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Managing Poor Performance by Ascent HR Management Consultants

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An employee is said to have poor performance when he is not able to deliver his actual performance and thus cannot match the level of performance organization requires. Poor performance of employee results in negative outcome of the organization. Thus, it is important to have a proper and systematic check on poor performance management.
An effective method is developed to cope with such poor performance like disease of the company. Management of poor performance helps in either improving the performance or eradicating the under-performing employee in a fair manner, complying with the law of the country.
This Slideshare is a comprehensive document which can help you understand about poor performance and its management with simple illustrations and pictures. Enhance your knowledge and get to know the simple procedures of executing poor performance management in your company for efficient and effective working in your company.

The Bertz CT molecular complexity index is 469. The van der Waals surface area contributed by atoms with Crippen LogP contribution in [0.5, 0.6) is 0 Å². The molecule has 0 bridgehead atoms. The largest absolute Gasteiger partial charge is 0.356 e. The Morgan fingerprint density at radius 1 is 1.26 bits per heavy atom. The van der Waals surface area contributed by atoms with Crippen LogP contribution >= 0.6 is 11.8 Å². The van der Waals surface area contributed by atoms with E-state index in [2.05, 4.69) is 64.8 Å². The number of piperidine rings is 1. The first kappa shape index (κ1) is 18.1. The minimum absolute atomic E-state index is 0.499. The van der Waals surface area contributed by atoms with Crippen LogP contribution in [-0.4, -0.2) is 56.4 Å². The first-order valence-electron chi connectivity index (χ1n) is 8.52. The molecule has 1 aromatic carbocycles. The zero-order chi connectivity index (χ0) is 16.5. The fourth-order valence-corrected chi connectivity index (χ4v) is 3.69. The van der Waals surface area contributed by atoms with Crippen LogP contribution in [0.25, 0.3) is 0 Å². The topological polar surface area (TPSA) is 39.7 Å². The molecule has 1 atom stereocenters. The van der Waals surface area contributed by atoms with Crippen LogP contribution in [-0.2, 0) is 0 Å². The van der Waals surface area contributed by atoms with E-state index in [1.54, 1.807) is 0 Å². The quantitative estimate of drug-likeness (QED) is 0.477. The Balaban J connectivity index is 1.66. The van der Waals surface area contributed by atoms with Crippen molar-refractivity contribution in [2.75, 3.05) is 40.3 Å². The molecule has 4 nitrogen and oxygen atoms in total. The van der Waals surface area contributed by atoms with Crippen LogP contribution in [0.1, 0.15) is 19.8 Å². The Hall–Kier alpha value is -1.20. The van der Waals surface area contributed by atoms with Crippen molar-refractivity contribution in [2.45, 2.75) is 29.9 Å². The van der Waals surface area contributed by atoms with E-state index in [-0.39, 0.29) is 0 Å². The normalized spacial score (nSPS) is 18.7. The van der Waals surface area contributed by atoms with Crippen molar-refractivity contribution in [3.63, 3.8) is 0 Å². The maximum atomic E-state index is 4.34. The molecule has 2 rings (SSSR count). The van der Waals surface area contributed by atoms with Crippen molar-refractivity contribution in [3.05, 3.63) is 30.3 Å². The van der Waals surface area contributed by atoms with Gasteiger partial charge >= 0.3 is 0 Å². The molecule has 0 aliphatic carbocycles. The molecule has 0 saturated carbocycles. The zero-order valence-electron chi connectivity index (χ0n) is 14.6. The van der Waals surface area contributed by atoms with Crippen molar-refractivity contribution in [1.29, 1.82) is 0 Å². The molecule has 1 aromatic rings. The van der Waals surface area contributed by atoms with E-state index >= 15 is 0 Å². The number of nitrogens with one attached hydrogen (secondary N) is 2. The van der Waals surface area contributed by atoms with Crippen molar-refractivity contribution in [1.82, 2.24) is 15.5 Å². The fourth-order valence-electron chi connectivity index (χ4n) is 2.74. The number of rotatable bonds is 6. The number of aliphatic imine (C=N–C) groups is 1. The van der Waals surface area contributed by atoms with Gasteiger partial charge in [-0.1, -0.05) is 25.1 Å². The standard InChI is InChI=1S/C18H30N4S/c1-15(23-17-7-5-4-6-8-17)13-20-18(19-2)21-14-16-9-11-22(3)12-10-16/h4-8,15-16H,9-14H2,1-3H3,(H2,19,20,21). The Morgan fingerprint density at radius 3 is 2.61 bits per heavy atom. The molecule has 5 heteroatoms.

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Managing Poor Performance by Ascent HR Management Consultants

  1. 1. Managing poor performance ASCENT HR – Presentation June 2014 (c) Ascent HR - www.ascenthr.com.au 1
  2. 2. Why is performance management hard? Requires honesty – Difficult to tell someone face-to-face their performance is poor. Requires clear identification of short falls in performance – Difficult where no clarity on expected standards.  Requires time and commitment – Difficult if looking for a quick fix. (c) Ascent HR - www.ascenthr.com.au 2
  3. 3. Why is performance management important? Financial risk – Company will not be successful if staffed by underperformers. Litigation risk – Company will not be able to safely dismiss poor performing employees if performance management process not followed. Reputational risk – Company reputation damaged if poor performance leads to poor delivery to customers. (c) Ascent HR - www.ascenthr.com.au 3
  4. 4. What are the benefits from managing poor performance?  Creating a high performance culture – part of the Company’s Total Performance agenda.  Improved productivity and service.  Ultimately freeing up management time.  Avoiding unfair dismissal claims! (c) Ascent HR - www.ascenthr.com.au 4
  5. 5. Managing poor performance (c) Ascent HR - www.ascenthr.com.au 5
  6. 6. Let me introduce you to… Roger, new finance department manager. (c) Ascent HR - www.ascenthr.com.au 6 Managing poor performance
  7. 7. … and Roger’s team (c) Ascent HR - www.ascenthr.com.au 7 Managing poor performance